NEWS FLASH: April 27, 2012: Big
News! The Court denied the Corps of Engineers motion to dismiss our
case against the Corps, challenging the Corps' anti-vegetation rule for
all the Nation's & California's levees. Read the Court's 31 page Order decided in our favor.
The Corps' procedural smokescreen has been blown away, & we will
now get to the merits of the case. The Court also ordered the Corps to
file its answer to our First Amended Complaint within 20 days. In our
effort to stop the Corps in its War against Nature, to paraphrase
Churchill, this is not the end, or even the beginning of the end. But
it is, the end of the beginning. The Corps' skirmish line has been
breached, & we are now prepared to join battle and seek to win on
our upcoming motion for summary judgment against the Corps.
FOR Sues US Army over War on Nature
Monday, June 20, 2011 Friends of the River along with our partners
(Defenders of Wildlife & The Center for Biological Diversity) sued
the US Army in federal court to block implementation of the Corps of
Engineer's policy requiring the clear cutting of trees and shrubs along
1600 miles of California levees. Read FOR's Press Release on the Suit (pdf).
On April 19, 2011 FOR sent a letter to the US Army Corps of Engineers
informing them of our intent to sue to stop the needless and destructive
Corps policy aimed at clear cutting vast tracks of California river
bank forests. Read our letter to the Army
What is the War on Nature?
War on Nature is a nationwide tree-elimination policy mandated by the
Army Corps of Engineers. It requires all local and state flood control
districts to remove any woody vegetation - trees, shrubs, etc. - on or
near its river levees or risk losing access to Federal funds in the
event of repairs and/or upgrades needed for the levee.
implementation of this policy would be catastrophic for the fish and
wildlife in our rivers, local economies, public safety, and recreation.
Friends of the River strongly opposes the Corps' edict and is working to
influence policy makers to develop a more sensible policy that takes
into account the important public-safety and environmental benefits that
river-side vegetation provides.
What is a levee?
of river levees as extensions of a river's natural banks. Man-made
levees are built to contain water overflow during big storms and extreme
runoff. Levee walls are made with earthen materials and sometimes
cement and often blend in to the natural landscape of the area.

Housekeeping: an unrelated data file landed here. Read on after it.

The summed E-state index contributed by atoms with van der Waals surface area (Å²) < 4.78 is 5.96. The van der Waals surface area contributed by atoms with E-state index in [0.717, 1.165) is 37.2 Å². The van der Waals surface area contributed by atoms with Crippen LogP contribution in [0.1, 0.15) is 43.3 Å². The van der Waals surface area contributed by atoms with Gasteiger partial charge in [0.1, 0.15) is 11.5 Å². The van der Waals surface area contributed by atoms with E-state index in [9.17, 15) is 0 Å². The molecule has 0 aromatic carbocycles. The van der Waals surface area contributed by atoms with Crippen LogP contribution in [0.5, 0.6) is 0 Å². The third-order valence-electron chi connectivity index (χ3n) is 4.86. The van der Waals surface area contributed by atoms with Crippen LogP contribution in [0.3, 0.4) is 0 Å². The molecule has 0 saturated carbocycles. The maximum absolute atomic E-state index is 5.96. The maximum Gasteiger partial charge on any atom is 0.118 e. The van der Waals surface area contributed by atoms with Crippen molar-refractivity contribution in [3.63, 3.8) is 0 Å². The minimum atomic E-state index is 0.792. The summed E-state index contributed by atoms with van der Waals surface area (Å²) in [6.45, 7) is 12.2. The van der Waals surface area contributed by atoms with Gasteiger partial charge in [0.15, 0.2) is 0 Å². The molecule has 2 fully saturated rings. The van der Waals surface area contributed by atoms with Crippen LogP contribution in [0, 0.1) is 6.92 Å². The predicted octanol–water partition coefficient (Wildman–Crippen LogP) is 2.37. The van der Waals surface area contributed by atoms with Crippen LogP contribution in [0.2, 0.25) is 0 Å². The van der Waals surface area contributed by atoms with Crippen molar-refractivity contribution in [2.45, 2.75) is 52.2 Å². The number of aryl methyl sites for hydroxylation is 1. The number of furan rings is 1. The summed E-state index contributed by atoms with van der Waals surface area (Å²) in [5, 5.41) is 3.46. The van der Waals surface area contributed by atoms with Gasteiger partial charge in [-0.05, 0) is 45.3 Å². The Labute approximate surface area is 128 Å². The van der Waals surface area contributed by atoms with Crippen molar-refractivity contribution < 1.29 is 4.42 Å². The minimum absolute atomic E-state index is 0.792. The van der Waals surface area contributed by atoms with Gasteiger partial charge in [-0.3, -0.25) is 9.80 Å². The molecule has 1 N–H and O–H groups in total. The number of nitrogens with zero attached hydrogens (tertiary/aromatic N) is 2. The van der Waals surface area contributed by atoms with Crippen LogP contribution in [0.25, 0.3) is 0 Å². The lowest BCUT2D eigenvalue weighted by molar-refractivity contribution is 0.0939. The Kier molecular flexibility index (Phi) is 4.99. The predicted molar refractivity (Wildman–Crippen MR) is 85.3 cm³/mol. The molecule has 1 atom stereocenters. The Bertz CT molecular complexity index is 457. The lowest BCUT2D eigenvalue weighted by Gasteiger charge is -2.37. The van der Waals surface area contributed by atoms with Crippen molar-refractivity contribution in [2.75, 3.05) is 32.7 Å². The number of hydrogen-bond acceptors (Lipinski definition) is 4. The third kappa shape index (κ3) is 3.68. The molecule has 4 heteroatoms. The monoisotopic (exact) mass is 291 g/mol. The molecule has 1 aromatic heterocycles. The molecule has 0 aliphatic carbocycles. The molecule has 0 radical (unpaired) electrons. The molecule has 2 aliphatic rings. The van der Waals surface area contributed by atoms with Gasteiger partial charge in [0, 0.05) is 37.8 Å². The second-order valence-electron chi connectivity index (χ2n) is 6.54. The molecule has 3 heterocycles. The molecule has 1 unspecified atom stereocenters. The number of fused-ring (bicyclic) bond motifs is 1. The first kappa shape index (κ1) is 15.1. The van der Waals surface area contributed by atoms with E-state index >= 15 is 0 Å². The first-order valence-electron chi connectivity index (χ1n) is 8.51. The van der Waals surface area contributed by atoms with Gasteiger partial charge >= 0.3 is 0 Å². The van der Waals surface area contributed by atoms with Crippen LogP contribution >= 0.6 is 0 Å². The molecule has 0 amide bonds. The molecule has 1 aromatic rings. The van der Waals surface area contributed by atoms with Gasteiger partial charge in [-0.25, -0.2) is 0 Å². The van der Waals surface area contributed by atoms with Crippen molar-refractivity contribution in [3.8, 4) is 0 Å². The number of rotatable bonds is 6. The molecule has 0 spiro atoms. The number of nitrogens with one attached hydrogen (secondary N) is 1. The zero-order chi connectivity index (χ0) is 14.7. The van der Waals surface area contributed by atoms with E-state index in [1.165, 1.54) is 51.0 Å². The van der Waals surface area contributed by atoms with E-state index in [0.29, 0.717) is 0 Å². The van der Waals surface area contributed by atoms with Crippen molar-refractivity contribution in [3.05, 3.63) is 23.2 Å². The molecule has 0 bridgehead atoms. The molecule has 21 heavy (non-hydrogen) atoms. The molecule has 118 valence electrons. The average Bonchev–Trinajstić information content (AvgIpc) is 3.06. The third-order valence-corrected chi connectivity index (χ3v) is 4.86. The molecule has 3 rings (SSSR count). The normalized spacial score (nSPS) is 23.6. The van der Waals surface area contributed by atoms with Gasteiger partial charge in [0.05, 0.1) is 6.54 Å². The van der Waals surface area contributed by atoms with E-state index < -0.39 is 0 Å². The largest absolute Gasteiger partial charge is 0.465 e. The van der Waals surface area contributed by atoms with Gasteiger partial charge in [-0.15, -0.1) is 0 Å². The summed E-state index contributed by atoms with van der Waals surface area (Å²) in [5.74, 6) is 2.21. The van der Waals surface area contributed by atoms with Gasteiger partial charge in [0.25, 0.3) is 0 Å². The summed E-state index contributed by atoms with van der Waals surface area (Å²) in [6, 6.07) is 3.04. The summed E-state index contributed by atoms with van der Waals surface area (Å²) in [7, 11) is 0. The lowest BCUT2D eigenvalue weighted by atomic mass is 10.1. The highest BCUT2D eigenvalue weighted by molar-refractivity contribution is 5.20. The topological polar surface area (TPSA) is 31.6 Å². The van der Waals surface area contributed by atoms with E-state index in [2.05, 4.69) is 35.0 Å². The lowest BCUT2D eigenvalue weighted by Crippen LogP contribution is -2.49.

Why is cutting trees on levee banks a bad idea?
- It's expensive. In
a recent report published by the California Department of Water
Resources, low-end estimates to implement the Corps’ policy statewide
totaled $7.5 billion. These numbers don’t even include the costs of
mitigation for impacts to threatened and endangered species as required
by state and federal laws. Spend billions to rip out trees, some of
which were planted by the Corps themselves? It just doesn’t make sense.
- It’s dangerous.
Aside from the fact that there’s no evidence that the Corps has ever
lost a levee to a tree, there is plenty of scientific data to suggest
that the roots of trees and shrubs actually help stabilize fragile levee
banks and prevent erosion. With bare banks, levees close to a river's
high flow are actually more likely to fail!
- It’s destructive. The
impacts to California wildlife would be catastrophic. Ridding levee
banks from riparian forest would have a triple whammy affect on the
creatures that live there - the impacts would be felt among birds,
terrestrial animals, and riverine species. Riparian forest is so
essential to wildlife diversity; deliberately destroying these precious
natural resources is foolhardy and short-sighted.
What can you do to help?
- Make your voice heard! Friends
of the River knows that the way to stop this edict is through policy
makers, including President Obama. Join us in sending a letter to the
President urging him to reverse this harmful and unnecessary policy. You
can also make your voice heard by sending a letter to Jo Ellen Darcy,
Assistant Secretary of the Army of Civil Works. Click here to write and sign your letter.
- Learn more. Find
out what the media is saying about the Army Corps' destructive policy,
see what Friends of the River's policy advocates are doing to help
influence key policy makers and get all the background details on this
issue when you check back to our War on Nature in the News page.
- Donate. Support
Friends of the River's conservation policy staff in helping to
influence important decision makers. We’ve been working on this issue
for more than a year and have committed considerable time and resources
into research and planning. Your donations will truly help. Thank you.